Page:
The term cosmopolitanderiving from the Greek cosmos world was first used in this context by Immanuel Kant,2 who picked up a thread of classical Greek thought3 when he set out his theory of cosmopolitan right in He argued that the relationships between democratic republics must be regulated by a framework which provides for the peaceful settlement of disputes between states. But he went further, arguing that cosmopolitan law must set minimum standards for the treatment of individuals, both citizens and foreigners.
Published 26th January 2018
Contemporary social theory is rediscovering and radicalising the concept of cosmopolitanism and recognising cosmopolitan law as one of its key actualisations. James Bohman and Matthius Lutz-Bachmann4 argue that Kants framework for a universal community of all peoples is given new urgency by the current development of globalisation.
Steven Vertovec and Robin Cohen5 chart the possibilities of peaceful human co-existence using the framework of a cosmopolitanism which focuses on human commonality. Ulrich Beck6 sees the development of a cosmopolitan politics as a necessary response to globalisation. For David Held,7 a democratic response to globalisation requires a cosmopolitan law that can regulate the unbounded growth of capital and other power structures.
For Mary Kaldor,8 a cosmopolitan approach is necessary because the nature of war is changing profoundly. Outdated categories of sovereignty, national interest and international law do not provide an adequate framework either to make sense of current conflicts or to challenge their worst excesses. Robert Fine says that: cosmopolitan social theory may be viewed as a multi-disciplinary attempt to reconstruct the core concepts of the human sciencessociety, political community, democracy, culture, sovereignty, etcin such a way as no longer to presuppose the givenness or Generality of the nation state in their designation.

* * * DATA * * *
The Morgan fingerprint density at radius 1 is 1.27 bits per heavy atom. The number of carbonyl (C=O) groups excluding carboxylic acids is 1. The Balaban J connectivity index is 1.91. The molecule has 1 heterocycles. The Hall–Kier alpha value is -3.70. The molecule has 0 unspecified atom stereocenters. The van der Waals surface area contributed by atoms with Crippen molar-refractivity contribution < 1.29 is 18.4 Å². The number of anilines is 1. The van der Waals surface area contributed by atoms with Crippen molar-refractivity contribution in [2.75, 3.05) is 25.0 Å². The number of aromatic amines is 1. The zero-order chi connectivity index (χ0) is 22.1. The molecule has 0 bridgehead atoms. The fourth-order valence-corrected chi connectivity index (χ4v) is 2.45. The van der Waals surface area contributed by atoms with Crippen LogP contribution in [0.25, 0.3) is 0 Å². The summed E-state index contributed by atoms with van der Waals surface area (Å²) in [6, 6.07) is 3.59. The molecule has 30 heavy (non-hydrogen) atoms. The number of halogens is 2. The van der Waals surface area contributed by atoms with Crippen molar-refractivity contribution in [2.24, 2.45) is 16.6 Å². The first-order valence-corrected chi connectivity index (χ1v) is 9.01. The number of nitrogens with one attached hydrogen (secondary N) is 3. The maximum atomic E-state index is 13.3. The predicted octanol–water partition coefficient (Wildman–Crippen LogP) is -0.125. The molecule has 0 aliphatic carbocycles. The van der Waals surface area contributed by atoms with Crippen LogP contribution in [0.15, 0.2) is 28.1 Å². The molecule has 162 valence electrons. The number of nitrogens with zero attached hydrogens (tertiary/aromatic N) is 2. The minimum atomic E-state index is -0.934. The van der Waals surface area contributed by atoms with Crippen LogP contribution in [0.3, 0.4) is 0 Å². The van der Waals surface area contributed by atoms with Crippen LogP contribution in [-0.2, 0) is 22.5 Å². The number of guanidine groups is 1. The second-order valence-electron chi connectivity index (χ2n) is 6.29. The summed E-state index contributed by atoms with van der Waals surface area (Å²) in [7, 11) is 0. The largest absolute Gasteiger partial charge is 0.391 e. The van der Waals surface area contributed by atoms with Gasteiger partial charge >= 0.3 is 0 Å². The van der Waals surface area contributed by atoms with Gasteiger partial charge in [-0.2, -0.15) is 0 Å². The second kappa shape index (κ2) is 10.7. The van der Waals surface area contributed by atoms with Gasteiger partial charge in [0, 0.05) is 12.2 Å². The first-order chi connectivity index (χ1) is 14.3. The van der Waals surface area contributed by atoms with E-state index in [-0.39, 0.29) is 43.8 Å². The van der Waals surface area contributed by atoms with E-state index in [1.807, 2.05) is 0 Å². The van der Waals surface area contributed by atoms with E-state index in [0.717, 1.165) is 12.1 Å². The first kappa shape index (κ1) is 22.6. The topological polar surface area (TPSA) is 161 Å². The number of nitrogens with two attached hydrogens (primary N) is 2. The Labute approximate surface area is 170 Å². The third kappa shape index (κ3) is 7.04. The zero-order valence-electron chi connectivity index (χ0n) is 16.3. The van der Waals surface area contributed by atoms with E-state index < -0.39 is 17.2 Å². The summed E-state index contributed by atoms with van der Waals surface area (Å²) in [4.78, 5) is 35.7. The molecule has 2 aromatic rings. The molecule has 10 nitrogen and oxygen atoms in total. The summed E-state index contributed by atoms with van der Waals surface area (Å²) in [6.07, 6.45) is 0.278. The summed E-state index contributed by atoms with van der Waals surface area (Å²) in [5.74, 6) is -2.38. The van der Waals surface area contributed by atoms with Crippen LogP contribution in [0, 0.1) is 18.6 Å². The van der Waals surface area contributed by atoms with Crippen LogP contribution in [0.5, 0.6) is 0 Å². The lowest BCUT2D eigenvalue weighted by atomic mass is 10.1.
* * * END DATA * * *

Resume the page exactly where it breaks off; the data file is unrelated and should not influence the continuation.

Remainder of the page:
For Jrgen Habermas too the concept of cosmopolitanism and the development of cosmopolitan law are key to contemporary responses to totalitarianism and globalisation. Kant, Nussbaum, Bohman and Lutz-Bachmann, Vertovec and Cohen, Beck, Held, , Kaldor, Fine, a. Habermas, It is new because its authority does not originate in state sovereignty but in a set of supra-national principles, practices and institutions. It is concerned with a specific set of crimes that are so huge that they transcend national boundaries both spatially and conceptually: genocide, ethnic cleansing and crimes against humanity.
Following the end of the Second World War, the four victorious powers organised trials at Nuremberg under the authority of international law to hold the Nazi leadership to account for their crimes. Within a year the energy and idealism of the process was spent.
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The Cold War that followed it lasted for half a century; half a century in which talk of cosmopolitan criminal law seemed to be little more than Utopian dreaming. After there was widespread reemergence of such talk, culminating in the creation of new institutions of enforcement, two ad hoc tribunals for Yugoslavia and Rwanda and the treaty for the International Criminal Court ICC.